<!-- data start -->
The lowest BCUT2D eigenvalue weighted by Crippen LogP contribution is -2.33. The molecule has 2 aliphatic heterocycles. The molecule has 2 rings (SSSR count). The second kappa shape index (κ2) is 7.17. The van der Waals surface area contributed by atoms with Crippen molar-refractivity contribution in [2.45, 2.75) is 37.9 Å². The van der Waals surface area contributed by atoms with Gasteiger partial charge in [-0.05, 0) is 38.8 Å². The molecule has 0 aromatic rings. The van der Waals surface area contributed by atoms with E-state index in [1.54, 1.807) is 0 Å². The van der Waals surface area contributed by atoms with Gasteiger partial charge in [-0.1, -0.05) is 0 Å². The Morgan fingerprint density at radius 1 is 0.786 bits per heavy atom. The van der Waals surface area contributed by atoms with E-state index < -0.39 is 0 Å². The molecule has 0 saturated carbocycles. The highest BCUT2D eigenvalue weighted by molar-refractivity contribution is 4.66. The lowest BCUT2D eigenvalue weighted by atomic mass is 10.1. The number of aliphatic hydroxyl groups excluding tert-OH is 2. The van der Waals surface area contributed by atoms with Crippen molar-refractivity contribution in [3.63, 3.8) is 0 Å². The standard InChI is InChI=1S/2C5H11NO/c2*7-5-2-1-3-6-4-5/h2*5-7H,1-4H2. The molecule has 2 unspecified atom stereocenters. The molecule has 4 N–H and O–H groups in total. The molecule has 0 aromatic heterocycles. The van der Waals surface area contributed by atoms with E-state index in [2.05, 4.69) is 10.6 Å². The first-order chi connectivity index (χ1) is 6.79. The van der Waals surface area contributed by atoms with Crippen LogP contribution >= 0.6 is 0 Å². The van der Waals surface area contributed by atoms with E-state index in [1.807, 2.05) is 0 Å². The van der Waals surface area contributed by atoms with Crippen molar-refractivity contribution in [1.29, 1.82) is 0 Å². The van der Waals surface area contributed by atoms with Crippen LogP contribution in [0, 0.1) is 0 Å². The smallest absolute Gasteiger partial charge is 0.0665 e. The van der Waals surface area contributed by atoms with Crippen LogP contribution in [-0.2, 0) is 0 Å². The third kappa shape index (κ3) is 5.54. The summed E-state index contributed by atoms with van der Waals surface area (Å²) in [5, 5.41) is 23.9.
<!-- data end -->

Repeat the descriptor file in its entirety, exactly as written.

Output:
The lowest BCUT2D eigenvalue weighted by Crippen LogP contribution is -2.33. The molecule has 2 aliphatic heterocycles. The molecule has 2 rings (SSSR count). The second kappa shape index (κ2) is 7.17. The van der Waals surface area contributed by atoms with Crippen molar-refractivity contribution in [2.45, 2.75) is 37.9 Å². The van der Waals surface area contributed by atoms with Gasteiger partial charge in [-0.05, 0) is 38.8 Å². The molecule has 0 aromatic rings. The van der Waals surface area contributed by atoms with E-state index in [1.54, 1.807) is 0 Å². The van der Waals surface area contributed by atoms with Gasteiger partial charge in [-0.1, -0.05) is 0 Å². The Morgan fingerprint density at radius 1 is 0.786 bits per heavy atom. The van der Waals surface area contributed by atoms with E-state index < -0.39 is 0 Å². The molecule has 0 saturated carbocycles. The highest BCUT2D eigenvalue weighted by molar-refractivity contribution is 4.66. The lowest BCUT2D eigenvalue weighted by atomic mass is 10.1. The number of aliphatic hydroxyl groups excluding tert-OH is 2. The van der Waals surface area contributed by atoms with Crippen molar-refractivity contribution in [3.63, 3.8) is 0 Å². The standard InChI is InChI=1S/2C5H11NO/c2*7-5-2-1-3-6-4-5/h2*5-7H,1-4H2. The molecule has 2 unspecified atom stereocenters. The molecule has 4 N–H and O–H groups in total. The molecule has 0 aromatic heterocycles. The van der Waals surface area contributed by atoms with E-state index in [2.05, 4.69) is 10.6 Å². The first-order chi connectivity index (χ1) is 6.79. The van der Waals surface area contributed by atoms with Crippen LogP contribution >= 0.6 is 0 Å². The van der Waals surface area contributed by atoms with E-state index in [1.807, 2.05) is 0 Å². The van der Waals surface area contributed by atoms with Crippen molar-refractivity contribution in [1.29, 1.82) is 0 Å². The van der Waals surface area contributed by atoms with Crippen LogP contribution in [0, 0.1) is 0 Å². The smallest absolute Gasteiger partial charge is 0.0665 e. The van der Waals surface area contributed by atoms with Crippen LogP contribution in [-0.2, 0) is 0 Å². The third kappa shape index (κ3) is 5.54. The summed E-state index contributed by atoms with van der Waals surface area (Å²) in [5, 5.41) is 23.9.